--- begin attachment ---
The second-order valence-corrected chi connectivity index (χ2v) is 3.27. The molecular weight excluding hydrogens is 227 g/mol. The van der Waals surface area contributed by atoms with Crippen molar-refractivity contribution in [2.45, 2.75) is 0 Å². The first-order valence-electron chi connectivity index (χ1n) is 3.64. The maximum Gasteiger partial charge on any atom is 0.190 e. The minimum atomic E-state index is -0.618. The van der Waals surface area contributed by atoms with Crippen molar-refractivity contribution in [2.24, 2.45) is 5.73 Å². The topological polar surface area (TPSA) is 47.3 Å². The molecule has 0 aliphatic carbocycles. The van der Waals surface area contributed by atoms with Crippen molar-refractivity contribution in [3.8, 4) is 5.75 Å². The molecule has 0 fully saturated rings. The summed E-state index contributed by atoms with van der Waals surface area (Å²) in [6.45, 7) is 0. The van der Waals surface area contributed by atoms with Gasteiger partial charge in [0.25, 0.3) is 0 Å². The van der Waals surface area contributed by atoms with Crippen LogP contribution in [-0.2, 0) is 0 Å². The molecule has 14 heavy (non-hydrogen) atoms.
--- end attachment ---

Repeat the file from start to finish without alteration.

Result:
The second-order valence-corrected chi connectivity index (χ2v) is 3.27. The molecular weight excluding hydrogens is 227 g/mol. The van der Waals surface area contributed by atoms with Crippen molar-refractivity contribution in [2.45, 2.75) is 0 Å². The first-order valence-electron chi connectivity index (χ1n) is 3.64. The maximum Gasteiger partial charge on any atom is 0.190 e. The minimum atomic E-state index is -0.618. The van der Waals surface area contributed by atoms with Crippen molar-refractivity contribution in [2.24, 2.45) is 5.73 Å². The topological polar surface area (TPSA) is 47.3 Å². The molecule has 0 aliphatic carbocycles. The van der Waals surface area contributed by atoms with Crippen molar-refractivity contribution in [3.8, 4) is 5.75 Å². The molecule has 0 fully saturated rings. The summed E-state index contributed by atoms with van der Waals surface area (Å²) in [6.45, 7) is 0. The van der Waals surface area contributed by atoms with Gasteiger partial charge in [0.25, 0.3) is 0 Å². The van der Waals surface area contributed by atoms with Crippen LogP contribution in [-0.2, 0) is 0 Å². The molecule has 14 heavy (non-hydrogen) atoms.